The Henry Clay People Keeps it 25

By Lynn Lieu

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Posted May 15, 2012 in Music
If I had a bucket list it would probably include a list of must-see-bands-before-I-die, and it would likely include The Henry Clay People. I won’t lie: I wasn’t one of the few lucky ones to have heard of the band shortly after its inception in 2005. It took three more years before I would first stumble upon the group’s Working Part Time EP after hearing a number of tracks on Sirius. And I also won’t lie: The band inched its way on the list because when I heard the title of the group’s latest album Twenty Five for the Rest of Our Lives I thought, “yes, please!” And I’m pretty sure if you’re not thinking the same thing you’re probably too young to realize it. But in case you still don’t believe me, I got to asking Joey Siara what it’s all about . . .

So, you have a new album Twenty Five for the Rest of Our Lives coming out in June. What can you tell us about it?
It’s easily the record that I’m most proud of and our most cohesive in terms of sound and theme. We made an effort to ask ourselves along the way if this was a record that we have liked when we were teenagers. I think it is. I think I’m pretty tired of hearing records that I’m “supposed” to like and want something a bit more immediate.

You guys are also returning to your original lineup. What brought this about?
We shrunk back down to [a] 4-piece which is how we started off. It keeps all the guitars loud and the dynamic between the instruments is very straight forward. The lineup drifted over time but on the newest record we got present and past members to contribute, and it felt great. Our original bassist, Noah has one [of] my favorite tunes on the record. Unfortunately, he can’t tour with us so its not totally our original lineup but 75 percent. Our new bassist Harris is great and feels like he’s been in the band way longer than he actually has.

What were your 20s like? Memorable moments? Regrets?
Twenties are great and terrible and everything in between. I’m 29 now. On one hand we got to quit our jobs and head out on the road and make rock and roll records and see a ton of cities and meet interesting people. On the other hand we lost long-term girlfriends, strained relationships with band mates and friends, suffered some serious hearing damage and took some major gambles with our career prospects. So maybe it all comes out a wash. I do have a few regrets. I would have worn earplugs earlier on and I would have made a better follow up record to For Cheap or for Free.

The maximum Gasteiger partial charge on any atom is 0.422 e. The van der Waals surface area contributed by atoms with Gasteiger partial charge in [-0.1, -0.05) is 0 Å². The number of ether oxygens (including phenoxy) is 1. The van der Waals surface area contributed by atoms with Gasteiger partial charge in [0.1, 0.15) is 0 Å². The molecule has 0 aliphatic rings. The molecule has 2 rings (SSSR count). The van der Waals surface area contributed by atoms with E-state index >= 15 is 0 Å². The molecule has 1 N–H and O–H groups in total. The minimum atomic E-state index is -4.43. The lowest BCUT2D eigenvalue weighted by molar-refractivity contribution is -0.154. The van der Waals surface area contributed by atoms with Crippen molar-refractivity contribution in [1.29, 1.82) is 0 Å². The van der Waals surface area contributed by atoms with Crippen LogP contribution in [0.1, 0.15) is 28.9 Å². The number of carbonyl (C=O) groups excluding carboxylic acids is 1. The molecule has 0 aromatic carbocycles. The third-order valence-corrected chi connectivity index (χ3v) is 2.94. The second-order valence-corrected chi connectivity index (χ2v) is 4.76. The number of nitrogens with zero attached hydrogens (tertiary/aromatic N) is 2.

I’m turning 26 this year and I hear that’s when it all slowly goes downhill. What do you think? Can’t we all just stay 25 forever?
Twenty-five is great because you are out of college a few years and have managed to get-by as an adult while still being able indulge in occasional irresponsibility. Nobody expects you to have it all figured out yet. I feel like hipster culture tries to preserve “25ness” forever. But I’m weary of what the long-term effects of that could be. I think it might make everyone too self-absorbed and skew our ideas about suffering. It’s ridiculous how little I have thought about the long-term. I don’t have an end-game. Maybe our parents were the same way.

You’re not too far away from the Inland Empire. Have you performed at Pappy and Harriet’s before?
We played Pappy’s like three or four years ago at my friend’s birthday. It was blast. We ended up doing two sets. One outside and then one inside ’til the bar closed. We faked our way through a bunch of covers that we half knew. Good times.

What can audiences expect?
I’m not sure. Some shows we’ve been on Blitzkrieg mode and playing fast punky sets. Other shows have been a little more on our heals and jokey and what not. I guess we can be kind of a moody band. At least it keeps things less predictable.

I have to ask: Have you met Stephen Malkmus?
I have not met Malkmus. I’m not sure if I want to. I think he’s a really smart dude and easily one of my favorite songwriters and I might want to just leave it at that. Meeting your heroes has got to be weird and confusing. Everyone’s just a human. I like to think of my music heroes getting bad diarrhea sometimes and when we experience that we are kind of at our most human. Malkmus, Springsteen, Jarvis Cocker all get the runs.

Anything else you’d like to tell us?
I think I’ll leave it on the diarrhea note.

 


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